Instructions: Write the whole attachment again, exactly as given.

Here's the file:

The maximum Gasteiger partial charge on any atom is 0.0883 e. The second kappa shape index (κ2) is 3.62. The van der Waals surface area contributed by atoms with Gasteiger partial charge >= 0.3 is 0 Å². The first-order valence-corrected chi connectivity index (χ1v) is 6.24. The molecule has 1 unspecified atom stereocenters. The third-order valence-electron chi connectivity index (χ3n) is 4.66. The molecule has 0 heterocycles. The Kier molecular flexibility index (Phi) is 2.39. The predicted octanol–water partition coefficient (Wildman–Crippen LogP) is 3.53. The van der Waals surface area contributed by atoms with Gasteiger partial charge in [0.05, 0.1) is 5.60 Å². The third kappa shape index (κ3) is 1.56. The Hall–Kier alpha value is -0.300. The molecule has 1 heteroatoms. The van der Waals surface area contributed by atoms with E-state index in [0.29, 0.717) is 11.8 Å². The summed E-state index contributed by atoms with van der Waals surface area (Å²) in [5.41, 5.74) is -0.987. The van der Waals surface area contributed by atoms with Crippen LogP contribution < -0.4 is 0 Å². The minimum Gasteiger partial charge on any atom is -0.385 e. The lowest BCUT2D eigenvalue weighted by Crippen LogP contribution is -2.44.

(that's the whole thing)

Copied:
The maximum Gasteiger partial charge on any atom is 0.0883 e. The second kappa shape index (κ2) is 3.62. The van der Waals surface area contributed by atoms with Gasteiger partial charge >= 0.3 is 0 Å². The first-order valence-corrected chi connectivity index (χ1v) is 6.24. The molecule has 1 unspecified atom stereocenters. The third-order valence-electron chi connectivity index (χ3n) is 4.66. The molecule has 0 heterocycles. The Kier molecular flexibility index (Phi) is 2.39. The predicted octanol–water partition coefficient (Wildman–Crippen LogP) is 3.53. The van der Waals surface area contributed by atoms with Gasteiger partial charge in [0.05, 0.1) is 5.60 Å². The third kappa shape index (κ3) is 1.56. The Hall–Kier alpha value is -0.300. The molecule has 1 heteroatoms. The van der Waals surface area contributed by atoms with E-state index in [0.29, 0.717) is 11.8 Å². The summed E-state index contributed by atoms with van der Waals surface area (Å²) in [5.41, 5.74) is -0.987. The van der Waals surface area contributed by atoms with Crippen LogP contribution < -0.4 is 0 Å². The minimum Gasteiger partial charge on any atom is -0.385 e. The lowest BCUT2D eigenvalue weighted by Crippen LogP contribution is -2.44.